A new project started this summer concerns the metamorphic evolution
of high pressure rocks, dominantly eclogites, from the High Himalayan Crystalline,
Pakistan. The first definite eclogites in the Himalaya were reported only
in the early 1990's and there are still only two areas where eclogites
have been identified - both in the northwestern part of the mountain belt.
In comparison to European continental collision belts such as the Alps,
Variscides, or Caledonides, eclogites are extraordinarily scarce in the
Himalayas and other characteristic high pressure rocks, such as garnet
peridotite, are completely unknown. It was a major surprise, therefore,
when coesite was discovered during initial petrographic investigation of
the newly collected material - the first ever finding of coesite from Himalayan
rocks. The coesite, enclosed in clinopyroxene (omphacite), shows the characteristic
breakdown to radiating (palisade-texture) quartz as well as the typical
radiating network of fractures in the host pyroxene (Fig. 3.4-5).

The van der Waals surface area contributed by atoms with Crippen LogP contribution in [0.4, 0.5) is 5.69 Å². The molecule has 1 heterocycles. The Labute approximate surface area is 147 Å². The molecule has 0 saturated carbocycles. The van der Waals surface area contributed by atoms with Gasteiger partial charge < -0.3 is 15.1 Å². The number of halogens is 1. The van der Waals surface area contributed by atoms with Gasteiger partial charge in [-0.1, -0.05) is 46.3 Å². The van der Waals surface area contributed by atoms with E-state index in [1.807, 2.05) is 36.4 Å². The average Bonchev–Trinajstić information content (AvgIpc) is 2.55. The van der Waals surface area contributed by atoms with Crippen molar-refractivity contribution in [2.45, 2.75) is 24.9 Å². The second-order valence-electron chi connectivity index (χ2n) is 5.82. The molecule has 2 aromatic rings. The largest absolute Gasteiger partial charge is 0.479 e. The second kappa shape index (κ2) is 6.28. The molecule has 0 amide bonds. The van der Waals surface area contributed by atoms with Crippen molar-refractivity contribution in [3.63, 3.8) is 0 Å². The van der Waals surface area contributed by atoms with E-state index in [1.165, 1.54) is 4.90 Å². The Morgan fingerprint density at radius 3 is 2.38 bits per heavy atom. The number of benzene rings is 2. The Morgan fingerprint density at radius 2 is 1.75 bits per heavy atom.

The coesite was confirmed by Raman spectroscopy (with the help of N. Zotov) and could easily be distinguished from the surrounding quartz. The minimum formation conditions for coesite, at the temperatures deduced from garnet-clinopyroxene geothermometry (around 650°C), are around 2.6 GPa. This finding has major implications for the interpretation of the geological evolution of the Himalaya. First, as mafic lenses in the Higher Himalayan Crystalline have been interpreted as Permian extrusive and intrusive rocks, their host of granitic basement and its sedimentary cover must also have been subducted to depths of over 90 km. Second, exhumation rates and exhumation models for the various metamorphic rocks in the area have been estimated based on conservative pressure estimates for the previously studied eclogites and must now be significantly modified (pressure, i.e. depth estimate, must be almost doubled). The solution to the exhumation of rocks from coesite-forming depths, and more importantly the metastable preservation of coesite, may well be due to the buoyancy of the relatively low density (compared to the mantle) subducted continental crust slice hosting the eclogites.